la Biennale di Venezia
Visual Top Art EN (new)

Art


Bangladesh

The People’s Republic of Bangladesh Pavilion
Title of the Exhibition: ‘Parables / Parabole’ - Five Bangladeshi artists interpret contemporary cultural difference
Exhibitors: Promotesh Das Pulak, Kabir Ahmed Masum Chisty, Imran Hossain Piplu, Mahbubur Rahman and Tayeba Begum Lipi
Commissioners: Fiona Biggiero (Italy) and Tayeba Begum Lipi (Bangladesh)
Curators: Paolo W. Tamburella & Mary Angela Schroth
Venue: Gervasuti Foundation, Fondamenta S. Anna (Via Garibaldi), Castello 993, between Giardini and Arsenale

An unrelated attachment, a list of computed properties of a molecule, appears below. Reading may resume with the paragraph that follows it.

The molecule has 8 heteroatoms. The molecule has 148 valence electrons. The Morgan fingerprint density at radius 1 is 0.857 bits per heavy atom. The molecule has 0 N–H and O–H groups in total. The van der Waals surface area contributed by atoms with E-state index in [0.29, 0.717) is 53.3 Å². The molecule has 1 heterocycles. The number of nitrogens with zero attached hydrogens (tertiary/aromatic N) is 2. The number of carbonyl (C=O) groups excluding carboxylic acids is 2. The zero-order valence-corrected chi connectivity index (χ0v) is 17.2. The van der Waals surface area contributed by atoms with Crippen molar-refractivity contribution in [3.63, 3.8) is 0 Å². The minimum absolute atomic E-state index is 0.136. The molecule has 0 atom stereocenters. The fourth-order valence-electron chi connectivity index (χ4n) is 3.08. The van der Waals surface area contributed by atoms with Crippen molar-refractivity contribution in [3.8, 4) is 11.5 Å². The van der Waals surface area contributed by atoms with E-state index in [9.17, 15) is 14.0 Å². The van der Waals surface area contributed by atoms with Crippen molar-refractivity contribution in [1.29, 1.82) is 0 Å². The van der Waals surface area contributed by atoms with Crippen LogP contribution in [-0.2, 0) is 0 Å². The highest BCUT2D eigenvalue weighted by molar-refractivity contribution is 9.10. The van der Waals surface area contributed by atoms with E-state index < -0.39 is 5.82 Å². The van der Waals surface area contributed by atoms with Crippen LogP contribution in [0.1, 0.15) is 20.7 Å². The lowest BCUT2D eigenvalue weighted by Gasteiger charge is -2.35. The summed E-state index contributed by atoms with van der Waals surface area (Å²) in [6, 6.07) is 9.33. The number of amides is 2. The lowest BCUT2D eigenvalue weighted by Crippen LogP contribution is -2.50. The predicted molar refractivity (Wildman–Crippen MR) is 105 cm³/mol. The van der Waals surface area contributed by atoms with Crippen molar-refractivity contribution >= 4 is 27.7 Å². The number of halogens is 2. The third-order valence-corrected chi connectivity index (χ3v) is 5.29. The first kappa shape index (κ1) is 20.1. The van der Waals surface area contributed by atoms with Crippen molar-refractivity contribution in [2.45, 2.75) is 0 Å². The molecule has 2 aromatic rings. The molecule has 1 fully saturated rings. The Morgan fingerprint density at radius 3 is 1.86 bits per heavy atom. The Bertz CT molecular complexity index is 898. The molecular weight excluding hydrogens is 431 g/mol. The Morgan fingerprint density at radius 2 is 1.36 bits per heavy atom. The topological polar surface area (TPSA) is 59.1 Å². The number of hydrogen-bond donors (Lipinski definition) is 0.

The People’s Republic of Bangladesh is a young nation with an ancient culture. Sitting at the head of the largest delta in the world, Bangladesh is the centre of many cultures and shares remarkable histories. ‘Parables’ is an unprecedented project that marks the opening of the first Bangladesh Pavilion and represents the first participation of the People’s Republic of Bangladesh in the International Art Exhibition at la Biennale di Venezia. Furthermore this event occurs during an important year for one of the youngest, most vibrant and fastest growing countries in South Asia celebrating the 40th Anniversary of Bangladesh's Independence. Five renowned representatives of the lively Bangladesh art scene, who live and work in Dhaka – Promotesh Das Pulak, Kabir Ahmed Masum Chisty, Imran Hossain Piplu, Mahbubur Rahman and Tayeba Begum Lipi – have conceived and produced site-specific installations, utilizing the local Venetian architecture, and the history of the Gervasuti Foundation, to explore universal contemporary political, environmental and social concerns, beginning from their own personal, native symbolism and history. ‘Parables’ is an experimental exhibition project that focuses on the unspoken and implicit power underlying the notion of universal truths through art practice. The word ‘Parable’ evokes the origin of the action of drawing comparisons– to juxtapose a familiar concept beside an unfamiliar idea, a process of association that is meaningful in itself and ultimately helps to understand that which is unfamiliar or unknown. Distinct from the conventional and traditional use of parables, which often illustrate a prescriptive subtexts related to a spiritual dimension, a moral attitude or a religious principle, the theme ‘parables’ is used to sketch a scene and set a narrative in order to link and compare different cultural concerns and contexts – a bridge both illuminating and distinguishing two distinct geographical locations.